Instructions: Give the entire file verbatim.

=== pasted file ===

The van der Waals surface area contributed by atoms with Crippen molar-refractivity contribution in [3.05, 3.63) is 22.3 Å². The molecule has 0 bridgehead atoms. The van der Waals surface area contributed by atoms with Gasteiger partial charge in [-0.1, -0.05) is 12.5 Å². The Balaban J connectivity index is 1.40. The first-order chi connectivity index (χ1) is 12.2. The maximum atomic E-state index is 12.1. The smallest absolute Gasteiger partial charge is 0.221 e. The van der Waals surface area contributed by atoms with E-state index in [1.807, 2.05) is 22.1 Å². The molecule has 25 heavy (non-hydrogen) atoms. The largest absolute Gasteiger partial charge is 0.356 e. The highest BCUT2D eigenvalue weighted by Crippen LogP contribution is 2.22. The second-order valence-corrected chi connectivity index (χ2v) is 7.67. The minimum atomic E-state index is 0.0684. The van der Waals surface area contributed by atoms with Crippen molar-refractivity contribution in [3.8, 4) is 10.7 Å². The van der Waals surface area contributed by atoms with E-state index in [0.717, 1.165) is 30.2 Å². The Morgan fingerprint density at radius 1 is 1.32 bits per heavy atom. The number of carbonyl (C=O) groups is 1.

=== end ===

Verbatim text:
The van der Waals surface area contributed by atoms with Crippen molar-refractivity contribution in [3.05, 3.63) is 22.3 Å². The molecule has 0 bridgehead atoms. The van der Waals surface area contributed by atoms with Gasteiger partial charge in [-0.1, -0.05) is 12.5 Å². The Balaban J connectivity index is 1.40. The first-order chi connectivity index (χ1) is 12.2. The maximum atomic E-state index is 12.1. The smallest absolute Gasteiger partial charge is 0.221 e. The van der Waals surface area contributed by atoms with E-state index in [1.807, 2.05) is 22.1 Å². The molecule has 25 heavy (non-hydrogen) atoms. The largest absolute Gasteiger partial charge is 0.356 e. The highest BCUT2D eigenvalue weighted by Crippen LogP contribution is 2.22. The second-order valence-corrected chi connectivity index (χ2v) is 7.67. The minimum atomic E-state index is 0.0684. The van der Waals surface area contributed by atoms with Crippen molar-refractivity contribution in [3.8, 4) is 10.7 Å². The van der Waals surface area contributed by atoms with E-state index in [0.717, 1.165) is 30.2 Å². The Morgan fingerprint density at radius 1 is 1.32 bits per heavy atom. The number of carbonyl (C=O) groups is 1.